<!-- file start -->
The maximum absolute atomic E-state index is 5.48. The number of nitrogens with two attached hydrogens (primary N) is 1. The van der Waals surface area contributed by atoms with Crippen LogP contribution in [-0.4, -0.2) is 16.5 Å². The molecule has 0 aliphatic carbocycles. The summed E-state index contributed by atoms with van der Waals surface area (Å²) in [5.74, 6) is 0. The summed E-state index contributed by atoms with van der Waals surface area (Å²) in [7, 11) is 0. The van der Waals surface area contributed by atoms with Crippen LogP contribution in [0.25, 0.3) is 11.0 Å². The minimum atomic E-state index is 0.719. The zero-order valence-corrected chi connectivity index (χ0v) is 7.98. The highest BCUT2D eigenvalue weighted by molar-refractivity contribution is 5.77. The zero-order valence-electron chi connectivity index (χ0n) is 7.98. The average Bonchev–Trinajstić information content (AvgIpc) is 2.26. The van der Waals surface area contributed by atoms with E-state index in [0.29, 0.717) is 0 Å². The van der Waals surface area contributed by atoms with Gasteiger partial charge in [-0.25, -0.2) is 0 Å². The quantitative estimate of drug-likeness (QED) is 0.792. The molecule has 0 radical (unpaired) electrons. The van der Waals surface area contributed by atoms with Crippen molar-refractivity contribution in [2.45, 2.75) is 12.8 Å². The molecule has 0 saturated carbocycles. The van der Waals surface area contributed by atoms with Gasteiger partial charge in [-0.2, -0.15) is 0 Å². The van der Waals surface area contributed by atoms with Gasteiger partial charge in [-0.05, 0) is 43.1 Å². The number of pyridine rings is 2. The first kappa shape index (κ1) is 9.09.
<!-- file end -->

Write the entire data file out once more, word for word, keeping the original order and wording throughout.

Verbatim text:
The maximum absolute atomic E-state index is 5.48. The number of nitrogens with two attached hydrogens (primary N) is 1. The van der Waals surface area contributed by atoms with Crippen LogP contribution in [-0.4, -0.2) is 16.5 Å². The molecule has 0 aliphatic carbocycles. The summed E-state index contributed by atoms with van der Waals surface area (Å²) in [5.74, 6) is 0. The summed E-state index contributed by atoms with van der Waals surface area (Å²) in [7, 11) is 0. The van der Waals surface area contributed by atoms with Crippen LogP contribution in [0.25, 0.3) is 11.0 Å². The minimum atomic E-state index is 0.719. The zero-order valence-corrected chi connectivity index (χ0v) is 7.98. The highest BCUT2D eigenvalue weighted by molar-refractivity contribution is 5.77. The zero-order valence-electron chi connectivity index (χ0n) is 7.98. The average Bonchev–Trinajstić information content (AvgIpc) is 2.26. The van der Waals surface area contributed by atoms with E-state index in [0.29, 0.717) is 0 Å². The van der Waals surface area contributed by atoms with Gasteiger partial charge in [-0.25, -0.2) is 0 Å². The quantitative estimate of drug-likeness (QED) is 0.792. The molecule has 0 radical (unpaired) electrons. The van der Waals surface area contributed by atoms with Crippen molar-refractivity contribution in [2.45, 2.75) is 12.8 Å². The molecule has 0 saturated carbocycles. The van der Waals surface area contributed by atoms with Gasteiger partial charge in [-0.2, -0.15) is 0 Å². The van der Waals surface area contributed by atoms with Gasteiger partial charge in [-0.05, 0) is 43.1 Å². The number of pyridine rings is 2. The first kappa shape index (κ1) is 9.09.